March 2019 - chiropracticforward March 2019 - chiropracticforward

Month: March 2019

Inflammation and Cognitive Decline

Today we’re going to talk about brain inflammation, cognitive decline, your brain and your patients’ brains and we’ll talk about my brain. Scary stuff here. Plus we’ll talk about ALS and concussion. What’s the research saying?

But first, here’s that “hell yeah”  bumper music

Chiropractic evidence-based products
Integrating Chiropractors
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OK, we are back. Welcome to the podcast today, I’m Dr. Jeff Williams and I’m your host for the Chiropractic Forward podcast.  

You have stuttered into Episode #66

Introduction

We’re here to advocate for chiropractic while we also make your life easier.  

Store

Part of that is having the right patient education tools in your office. Tools that educate based on solid, researched information. We offer you that. It’s done for you. We are taking pre-orders right now for our brand new, evidence-based office brochures available at chiropracticforward.com. Just click the STORE link at the top right of the home page and you’ll be off and running. Just shoot me an email at dr.williams@chiropracticforward.com if something is out of sorts or isn’t working correctly. 

If you’re like me, you get tired of answering the same old questions. Well, these brochures make great ways of educating while saving yourself time and breath. They’re also great for putting in take-home folders. 

Go check them out at chiropracticforward.com under the store link

DACO

Let’s talk a bit about the DACO program which is the Dipolomate of the Academy of Chiropractic Orthopedists. Still trucking along and hauling a big load of knowledge nuggets in my big 18-wheeter trailer. I don’t know where that came from.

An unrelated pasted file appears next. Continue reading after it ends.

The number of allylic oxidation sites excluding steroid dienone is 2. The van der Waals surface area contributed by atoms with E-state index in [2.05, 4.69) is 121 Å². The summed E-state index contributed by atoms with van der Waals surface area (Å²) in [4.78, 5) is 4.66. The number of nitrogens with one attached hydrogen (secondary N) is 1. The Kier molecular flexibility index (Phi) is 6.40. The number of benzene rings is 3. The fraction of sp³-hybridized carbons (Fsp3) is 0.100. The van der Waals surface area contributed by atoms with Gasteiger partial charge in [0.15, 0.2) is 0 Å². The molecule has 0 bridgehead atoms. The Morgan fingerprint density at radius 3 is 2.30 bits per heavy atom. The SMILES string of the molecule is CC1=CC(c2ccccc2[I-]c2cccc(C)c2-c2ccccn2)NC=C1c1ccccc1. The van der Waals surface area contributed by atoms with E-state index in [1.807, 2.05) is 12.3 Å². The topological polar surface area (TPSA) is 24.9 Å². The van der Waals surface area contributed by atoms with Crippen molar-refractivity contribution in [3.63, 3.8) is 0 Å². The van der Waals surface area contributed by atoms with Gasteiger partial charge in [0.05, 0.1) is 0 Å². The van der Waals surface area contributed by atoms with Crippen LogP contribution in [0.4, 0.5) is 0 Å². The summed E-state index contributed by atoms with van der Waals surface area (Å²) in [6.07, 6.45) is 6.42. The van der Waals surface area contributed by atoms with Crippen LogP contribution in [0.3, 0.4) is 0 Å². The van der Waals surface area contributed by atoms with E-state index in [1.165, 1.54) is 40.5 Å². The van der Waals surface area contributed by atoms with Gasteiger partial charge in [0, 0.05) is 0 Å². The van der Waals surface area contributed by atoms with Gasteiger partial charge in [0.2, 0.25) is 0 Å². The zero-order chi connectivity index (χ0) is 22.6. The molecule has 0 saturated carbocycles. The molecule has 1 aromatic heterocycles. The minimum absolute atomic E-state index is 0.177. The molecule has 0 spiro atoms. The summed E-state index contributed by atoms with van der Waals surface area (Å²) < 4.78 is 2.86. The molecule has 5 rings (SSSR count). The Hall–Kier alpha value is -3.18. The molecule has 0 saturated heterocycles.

Recent classes for me have been Managing preganncy-related SI pain, diagnosing thoracic facet joint pain, managing Scheuermann’s disease, and diagnosing merlagia paraesthetica. 

I have told you before that I’m no guru. I learn all the time because I clearly don’t know it all. I have no problem admitting that I’m not, nor have never been, particularly knowledgable on meralgia paraesthetica. I am crapping you negative, folks, when I tell you that the very day after I had the drill on it, it shows up in my office. I swear, unbelievable. 

I’m not above admitting that I’ve been missing it for all these years. It hurts me a bit to admit but facts are facts and if I’m not honest with you, well then, what’s the point in all of this anyway?

If I can get you pointed in the right direction to get started with the DACO, shoot me an email at dr.williams@chiropracticforward.com. I’m happy to help. I get nothing out of it. No discounts on hours, no special considerations, nothing. I just think it’s that important. 

Personal Happenings

Front desk hunt….still a go. Still no rock star. Still not settling. There’s your update. 

Item #1

On with it. This one is called “Systemic inflammation during midlife and cognitive change over 20 years: The ARIC Study.” It was authored by KA Walker, RF Gottesman, DS Knopman, and a slew of rascally cohorts(Walker KA 2019). It was published in Nuerology in February of 2019. Hot stuff….comin’ through. Brand new people. 

Why They Did It

They wanted to examine the associaiton between systemic inflammation measured during midlife and 20-year cognitive decline. 

You know speaking of cognitive decline……..what the hell was I saying? Why did I even come into this room? : )

Anyway, here’s how they did it

This is REALLY dumbing it down a bit for the purpose of brevity but, within the atherosclerosis risk in communities cohort study, inflammatory biomarkers were measured during middle adulthood. they worked some math magic using the biomarkers, creactive protein, and cognition periodically over 20 years. 

12,336 participants

What They Found

Participants with a midlife inflammation composite score in the top quartile had a 7.8% steeper cognitive decline, compared to participants in the lowest quartile; CRP in the top quartile was associated with an 11.6% steeper cognitive decline. In cognitive domain-specific analyses, elevated midlife inflammatory markers were most consistently associated with declines in memory.

Wrapping It Up